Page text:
Kenneth Stern : Giuditta Pasta, A Life on the Lyric Stage. Editions Operaphile, Palm Springs, Ca. USA. ISBN : 978-0-578-07406-1.
2011. 584 pages. In English. www.giudittapasta.com
This new hefty tome by Kenneth Stern, like Opera In America, A Cultural History, by John Dizkes, reviewed here a few weeks ago, belongs to what one might call the biographical field (school? coterie?) of Anglo-Saxon literary criticism.
This Giuditta Pasta, A Life On The Lyric Stage, is therefore, as it should be, and according to the rules of the genre, dense, serious, meticulous–even academic–filled with those thousand skillfully listed details that we discover with the eagerness of a doctoral candidate and which make up the slightly perverse delights of all thesis directors. One of the major points of the book is to resolutely correct the numerous errors and omissions of Giuditta Pasta and Her Time by Maria Gulini Ferranti, which for many years was the quintessential reference work on Pasta. After reading this volume of nearly 600 pages, however, you will have really learned everything about this singer who was Stendhal’s favorite (those long evenings they spent together playing faro!)
You will have learned, among other things, that she was born on October 26 at Saronno, baptized the following day as Angiola Maria Costanza, daughter of Rachel (the celebrated mother who would accompany her all her life throughout Europe as impresario, nurse, factotum–in both meanings of the term) and Carl’Antonio Negri.
That while very young, she studied with Bartolomeo Lotti, Maestro di Capella at Como, with Giuseppe Scappa in Milan, with Banderali, Paër and Perucchini. That at 18, she (“Git” to her friends) marries the young Giuseppe Pasta (Peppino)…a mediocre tenor who leaves Europe for the USA on October 1, 1825, along with the Garcia clan. That she made her debut with Giuseppe at the Teatro degli Academici Filo-Drammatici in Milan in a work by Scappa which does not survive, and that her first real success will come to her in Paris, at the Théâtre Italien, with Paër’s Principe di Taranto and Niccolò Zingarelli’s Giuletta e Romeo. That in London, she portrays her first pants role, Telemaco, in Cimarosa’s Penelope (the Morning Post notes her “flexible and pleasing voice” and “handsome countenance.” That her fantastic gifts will be kept secret for a very long time…etc., etc…
You will have shared her travels and their sagas: Paris, London, Venice, Naples, Trieste, Palermo, Milan (but La Scala will not invite her until much later–December 26, 1831, for a Norma, with Pasta, Negri, Donzelli, Negrini, its world premier… a fiasco!) but also Vienna, Krakow, St. Petersburg, Moscow (where she imports, among others, her Norma, her Anna Bolena, her Tancredi) and Berlin (where Felix Mendelssohn hears her as Rossini’s Desdemona and resolutely tears the lady to pieces in a letter to Verkenius.) You will have become familiar with the habits and customs of the operatic world of the period (those celebrated “trunk arias” that Pasta carefully packed in her bags, just in case–her favorite pieces.)…That is how in Paris, displeased with her entrance piece in Rossini’s Otello, a duet with Emilia, she will choose to “extrapolate,” inserting in its place the “Mura infelice…Palpita incerta l’anima…O quante lagrime,” the latter taken from La Donna del Lago. In Padua, it will be “Di Tanti Palpiti,” taken from Tancredi ; examples abound!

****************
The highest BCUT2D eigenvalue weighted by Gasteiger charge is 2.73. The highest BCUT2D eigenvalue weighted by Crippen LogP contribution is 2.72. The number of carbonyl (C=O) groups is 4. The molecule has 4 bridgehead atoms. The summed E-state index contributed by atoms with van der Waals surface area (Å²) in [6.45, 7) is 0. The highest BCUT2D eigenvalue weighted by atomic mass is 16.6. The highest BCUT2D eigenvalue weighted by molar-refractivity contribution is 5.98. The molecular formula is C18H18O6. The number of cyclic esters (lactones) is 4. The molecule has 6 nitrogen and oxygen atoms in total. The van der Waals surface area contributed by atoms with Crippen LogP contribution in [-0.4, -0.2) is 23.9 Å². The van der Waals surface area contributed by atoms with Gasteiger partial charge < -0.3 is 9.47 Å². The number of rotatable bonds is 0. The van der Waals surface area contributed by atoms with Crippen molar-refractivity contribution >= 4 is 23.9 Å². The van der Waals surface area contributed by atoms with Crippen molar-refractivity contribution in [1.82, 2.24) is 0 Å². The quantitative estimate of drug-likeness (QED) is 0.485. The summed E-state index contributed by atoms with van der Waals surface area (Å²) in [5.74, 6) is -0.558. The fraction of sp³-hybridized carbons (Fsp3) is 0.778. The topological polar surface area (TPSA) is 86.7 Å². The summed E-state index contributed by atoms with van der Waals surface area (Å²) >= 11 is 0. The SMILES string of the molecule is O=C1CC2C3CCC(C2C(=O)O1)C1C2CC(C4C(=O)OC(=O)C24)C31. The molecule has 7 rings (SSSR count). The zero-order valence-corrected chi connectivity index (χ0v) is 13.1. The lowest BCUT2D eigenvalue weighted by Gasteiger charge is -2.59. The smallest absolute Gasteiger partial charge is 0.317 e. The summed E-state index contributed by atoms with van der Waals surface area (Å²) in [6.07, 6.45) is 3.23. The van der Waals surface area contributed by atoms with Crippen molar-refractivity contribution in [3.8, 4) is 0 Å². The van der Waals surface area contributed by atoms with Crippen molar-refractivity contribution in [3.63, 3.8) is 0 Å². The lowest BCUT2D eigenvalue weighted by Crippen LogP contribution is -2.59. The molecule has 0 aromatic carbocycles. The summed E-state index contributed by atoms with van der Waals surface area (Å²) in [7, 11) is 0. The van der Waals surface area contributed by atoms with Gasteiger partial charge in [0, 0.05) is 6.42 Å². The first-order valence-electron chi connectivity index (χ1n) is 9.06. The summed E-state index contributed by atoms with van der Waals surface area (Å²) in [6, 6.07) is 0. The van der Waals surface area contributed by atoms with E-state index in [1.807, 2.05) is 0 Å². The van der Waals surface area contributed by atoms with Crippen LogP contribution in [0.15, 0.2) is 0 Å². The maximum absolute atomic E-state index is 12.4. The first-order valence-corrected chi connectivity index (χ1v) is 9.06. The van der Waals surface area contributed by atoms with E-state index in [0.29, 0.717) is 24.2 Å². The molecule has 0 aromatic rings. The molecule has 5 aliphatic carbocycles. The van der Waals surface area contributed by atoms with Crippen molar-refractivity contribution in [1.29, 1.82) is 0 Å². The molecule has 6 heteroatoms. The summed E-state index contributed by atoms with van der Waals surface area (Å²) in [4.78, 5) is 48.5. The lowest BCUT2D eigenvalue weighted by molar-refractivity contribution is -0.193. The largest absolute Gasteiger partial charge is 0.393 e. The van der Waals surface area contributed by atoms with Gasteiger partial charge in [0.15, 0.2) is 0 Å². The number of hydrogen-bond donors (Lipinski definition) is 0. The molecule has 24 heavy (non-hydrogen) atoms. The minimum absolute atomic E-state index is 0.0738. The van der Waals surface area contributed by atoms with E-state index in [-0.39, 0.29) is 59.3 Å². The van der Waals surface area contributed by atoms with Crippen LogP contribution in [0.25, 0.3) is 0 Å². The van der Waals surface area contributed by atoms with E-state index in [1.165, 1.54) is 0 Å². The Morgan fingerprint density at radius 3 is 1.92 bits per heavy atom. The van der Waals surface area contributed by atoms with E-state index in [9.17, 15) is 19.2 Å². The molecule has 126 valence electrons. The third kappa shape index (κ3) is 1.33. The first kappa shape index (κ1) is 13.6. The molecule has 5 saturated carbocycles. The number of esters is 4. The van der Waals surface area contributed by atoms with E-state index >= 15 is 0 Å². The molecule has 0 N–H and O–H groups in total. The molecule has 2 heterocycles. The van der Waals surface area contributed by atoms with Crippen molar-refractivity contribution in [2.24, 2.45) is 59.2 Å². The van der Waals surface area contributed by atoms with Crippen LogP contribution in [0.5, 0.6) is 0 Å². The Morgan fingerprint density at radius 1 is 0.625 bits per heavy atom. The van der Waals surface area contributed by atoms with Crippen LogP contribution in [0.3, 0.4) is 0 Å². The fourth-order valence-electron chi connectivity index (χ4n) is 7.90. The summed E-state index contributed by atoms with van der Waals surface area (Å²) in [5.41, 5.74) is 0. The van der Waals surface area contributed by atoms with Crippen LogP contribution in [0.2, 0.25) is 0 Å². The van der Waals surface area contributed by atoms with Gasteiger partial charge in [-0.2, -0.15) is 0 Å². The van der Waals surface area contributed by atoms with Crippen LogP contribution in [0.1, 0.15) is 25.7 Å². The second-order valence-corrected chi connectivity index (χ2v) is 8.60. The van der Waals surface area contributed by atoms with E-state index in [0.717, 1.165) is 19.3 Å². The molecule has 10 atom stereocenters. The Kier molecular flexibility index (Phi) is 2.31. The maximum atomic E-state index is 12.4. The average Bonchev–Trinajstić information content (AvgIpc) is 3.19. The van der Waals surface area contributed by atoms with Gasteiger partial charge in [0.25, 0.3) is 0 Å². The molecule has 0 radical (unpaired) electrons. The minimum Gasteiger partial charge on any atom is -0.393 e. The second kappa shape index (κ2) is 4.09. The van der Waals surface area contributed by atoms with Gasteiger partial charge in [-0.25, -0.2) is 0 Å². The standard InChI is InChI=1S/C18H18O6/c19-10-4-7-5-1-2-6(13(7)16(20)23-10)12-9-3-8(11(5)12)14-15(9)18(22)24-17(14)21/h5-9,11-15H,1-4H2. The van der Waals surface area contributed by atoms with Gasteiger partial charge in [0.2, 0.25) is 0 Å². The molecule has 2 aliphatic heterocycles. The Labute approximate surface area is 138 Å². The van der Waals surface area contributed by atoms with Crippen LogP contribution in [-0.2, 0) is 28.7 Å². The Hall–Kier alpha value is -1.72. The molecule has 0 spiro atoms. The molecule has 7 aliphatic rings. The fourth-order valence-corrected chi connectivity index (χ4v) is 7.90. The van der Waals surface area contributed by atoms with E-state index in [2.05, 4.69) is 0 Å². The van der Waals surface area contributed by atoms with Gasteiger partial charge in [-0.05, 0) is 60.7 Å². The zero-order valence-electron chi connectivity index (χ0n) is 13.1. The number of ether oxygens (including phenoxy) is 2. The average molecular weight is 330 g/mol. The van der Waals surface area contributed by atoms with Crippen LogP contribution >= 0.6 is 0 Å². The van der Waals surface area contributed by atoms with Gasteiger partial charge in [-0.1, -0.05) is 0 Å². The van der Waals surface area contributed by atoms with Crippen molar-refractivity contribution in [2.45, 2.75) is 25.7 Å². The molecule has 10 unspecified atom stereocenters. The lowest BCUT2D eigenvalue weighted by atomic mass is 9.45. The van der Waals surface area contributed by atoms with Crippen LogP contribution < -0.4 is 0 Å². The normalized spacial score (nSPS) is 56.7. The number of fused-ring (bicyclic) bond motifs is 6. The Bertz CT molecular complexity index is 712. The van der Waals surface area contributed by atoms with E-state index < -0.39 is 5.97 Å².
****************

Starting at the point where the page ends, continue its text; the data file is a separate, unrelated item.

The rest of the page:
You will have discovered in these pages her friendships and her enmities (Angelina Catalani, Giuseppina Grassini, Tecofila Billotti Cola, Talma, Duchesnois, Henriette Sontag, etc…and at the end of the list, la Grisi and la Fodor!…as one might well imagine!), her phobias and superstitions (all travel is planned around the 11th of the month…) They leave for Rome on the 11th, arrive in Venice on the 11th, move into the Villa Roda on the banks of Lake Como on September 11, 1828–all orchestrated by Mama Rachel; her loves …always innocent, etc…etc…
You will have also noted that she sang Rossini’s Desdemona 161 times; Tancredi,156 times; Norma, 108 times (Milan, Bergamo, Venice, London, Bologna, Saint-Petersburg and Berlin); Romeo (Zingarelli), 108 times; Semiramide, 71 times; Anna Bolena, 69 times; Nina (Paisiello), 59 times; Medea, 46 times. That she also rubbed shoulders with Mozart (which she spelled “Mozzart”), but only very few times: Donna Elvira, 5; Cherubino, 11; Despina, 2; Zerlina, 3.
That certain roles were written specifically for her: Beatrice di Tenda, Norma, Amina, Maria Stuart (Coccia), Anna Bolena, Bianca (Ugo, Conte di Parigi), Linceo (Danao, Mayr), Emma (Mercadante), Gonzalvo (Nicolini), Clodomiro (Nicolini), Niobe (Pacini), Arminio (Pavesi) Elisa (Rai), Giuditta (!) (Raimondi), in addition to others, that you can find listed on p. 512 of the volume.
In the end, the three chapters (The Woman, the Artist, the Voice) Illuminate even further, as if it were necessary, the Pasta mystery that you will fully grasp in reading this magnificent tome. Robust, carefully considered, sincere, the author has “hatched” a biography that is often powerful and steely, often warm, affectionate, loving–in a word…adoring. Kenneth Stern dotes on his subject, idolizes her–this unquestioned superstar of her generation. His style cuts right to the chase and you can read this book in one sitting. The work, like Opera in America, is waiting for its translator.
The woman, the tragic actress, the vocal monster…and, in finishing the book, one thinks, of course…of Callas!
Translated by Miriam Ellis